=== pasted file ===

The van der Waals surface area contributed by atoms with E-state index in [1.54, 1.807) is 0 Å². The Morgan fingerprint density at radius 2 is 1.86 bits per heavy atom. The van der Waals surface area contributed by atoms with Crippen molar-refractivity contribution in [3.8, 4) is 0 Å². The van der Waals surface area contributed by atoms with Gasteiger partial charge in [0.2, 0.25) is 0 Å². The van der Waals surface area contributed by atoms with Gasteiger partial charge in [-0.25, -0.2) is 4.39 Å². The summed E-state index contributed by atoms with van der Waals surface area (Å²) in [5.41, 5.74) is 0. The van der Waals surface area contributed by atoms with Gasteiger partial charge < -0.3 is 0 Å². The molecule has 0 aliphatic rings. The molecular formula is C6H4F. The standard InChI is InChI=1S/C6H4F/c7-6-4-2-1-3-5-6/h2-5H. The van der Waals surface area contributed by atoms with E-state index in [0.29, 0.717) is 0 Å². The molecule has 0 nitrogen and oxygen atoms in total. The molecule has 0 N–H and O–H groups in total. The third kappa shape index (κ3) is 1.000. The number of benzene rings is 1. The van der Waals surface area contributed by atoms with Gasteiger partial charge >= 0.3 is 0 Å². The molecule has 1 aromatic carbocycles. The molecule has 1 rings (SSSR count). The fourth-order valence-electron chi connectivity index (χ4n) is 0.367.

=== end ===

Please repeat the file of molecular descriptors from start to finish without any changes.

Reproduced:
The van der Waals surface area contributed by atoms with E-state index in [1.54, 1.807) is 0 Å². The Morgan fingerprint density at radius 2 is 1.86 bits per heavy atom. The van der Waals surface area contributed by atoms with Crippen molar-refractivity contribution in [3.8, 4) is 0 Å². The van der Waals surface area contributed by atoms with Gasteiger partial charge in [0.2, 0.25) is 0 Å². The van der Waals surface area contributed by atoms with Gasteiger partial charge in [-0.25, -0.2) is 4.39 Å². The summed E-state index contributed by atoms with van der Waals surface area (Å²) in [5.41, 5.74) is 0. The van der Waals surface area contributed by atoms with Gasteiger partial charge < -0.3 is 0 Å². The molecule has 0 aliphatic rings. The molecular formula is C6H4F. The standard InChI is InChI=1S/C6H4F/c7-6-4-2-1-3-5-6/h2-5H. The van der Waals surface area contributed by atoms with E-state index in [0.29, 0.717) is 0 Å². The molecule has 0 nitrogen and oxygen atoms in total. The molecule has 0 N–H and O–H groups in total. The third kappa shape index (κ3) is 1.000. The number of benzene rings is 1. The van der Waals surface area contributed by atoms with Gasteiger partial charge >= 0.3 is 0 Å². The molecule has 1 aromatic carbocycles. The molecule has 1 rings (SSSR count). The fourth-order valence-electron chi connectivity index (χ4n) is 0.367.